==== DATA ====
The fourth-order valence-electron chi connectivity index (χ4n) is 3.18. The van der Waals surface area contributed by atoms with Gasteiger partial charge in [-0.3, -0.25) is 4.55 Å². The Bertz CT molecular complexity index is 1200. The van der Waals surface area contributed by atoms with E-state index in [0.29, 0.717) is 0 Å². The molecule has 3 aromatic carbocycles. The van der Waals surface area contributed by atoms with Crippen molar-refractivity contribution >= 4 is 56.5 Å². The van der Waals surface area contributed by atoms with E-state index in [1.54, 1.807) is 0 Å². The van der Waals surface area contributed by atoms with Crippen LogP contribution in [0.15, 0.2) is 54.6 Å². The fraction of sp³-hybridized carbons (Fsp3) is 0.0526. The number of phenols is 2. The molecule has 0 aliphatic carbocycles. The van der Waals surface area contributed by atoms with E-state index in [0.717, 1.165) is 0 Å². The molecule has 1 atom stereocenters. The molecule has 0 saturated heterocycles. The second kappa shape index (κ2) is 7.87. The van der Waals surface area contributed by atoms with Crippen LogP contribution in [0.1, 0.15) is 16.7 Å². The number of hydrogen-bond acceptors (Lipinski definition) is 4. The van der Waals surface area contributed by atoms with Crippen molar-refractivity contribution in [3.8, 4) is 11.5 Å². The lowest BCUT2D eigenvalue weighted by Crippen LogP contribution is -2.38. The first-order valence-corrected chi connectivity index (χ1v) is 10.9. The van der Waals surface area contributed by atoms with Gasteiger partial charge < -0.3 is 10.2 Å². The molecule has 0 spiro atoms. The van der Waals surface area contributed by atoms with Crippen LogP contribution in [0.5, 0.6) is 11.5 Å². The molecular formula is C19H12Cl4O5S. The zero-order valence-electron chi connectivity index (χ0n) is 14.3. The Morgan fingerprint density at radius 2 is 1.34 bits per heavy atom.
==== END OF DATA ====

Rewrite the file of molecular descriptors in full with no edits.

The fourth-order valence-electron chi connectivity index (χ4n) is 3.18. The van der Waals surface area contributed by atoms with Gasteiger partial charge in [-0.3, -0.25) is 4.55 Å². The Bertz CT molecular complexity index is 1200. The van der Waals surface area contributed by atoms with E-state index in [0.29, 0.717) is 0 Å². The molecule has 3 aromatic carbocycles. The van der Waals surface area contributed by atoms with Crippen molar-refractivity contribution >= 4 is 56.5 Å². The van der Waals surface area contributed by atoms with E-state index in [1.54, 1.807) is 0 Å². The van der Waals surface area contributed by atoms with Crippen LogP contribution in [0.15, 0.2) is 54.6 Å². The fraction of sp³-hybridized carbons (Fsp3) is 0.0526. The number of phenols is 2. The molecule has 0 aliphatic carbocycles. The van der Waals surface area contributed by atoms with E-state index in [0.717, 1.165) is 0 Å². The molecule has 1 atom stereocenters. The molecule has 0 saturated heterocycles. The second kappa shape index (κ2) is 7.87. The van der Waals surface area contributed by atoms with Crippen LogP contribution in [0.1, 0.15) is 16.7 Å². The number of hydrogen-bond acceptors (Lipinski definition) is 4. The van der Waals surface area contributed by atoms with Crippen molar-refractivity contribution in [3.8, 4) is 11.5 Å². The lowest BCUT2D eigenvalue weighted by Crippen LogP contribution is -2.38. The first-order valence-corrected chi connectivity index (χ1v) is 10.9. The van der Waals surface area contributed by atoms with Gasteiger partial charge < -0.3 is 10.2 Å². The molecule has 0 spiro atoms. The van der Waals surface area contributed by atoms with Crippen LogP contribution in [0.5, 0.6) is 11.5 Å². The molecular formula is C19H12Cl4O5S. The zero-order valence-electron chi connectivity index (χ0n) is 14.3. The Morgan fingerprint density at radius 2 is 1.34 bits per heavy atom.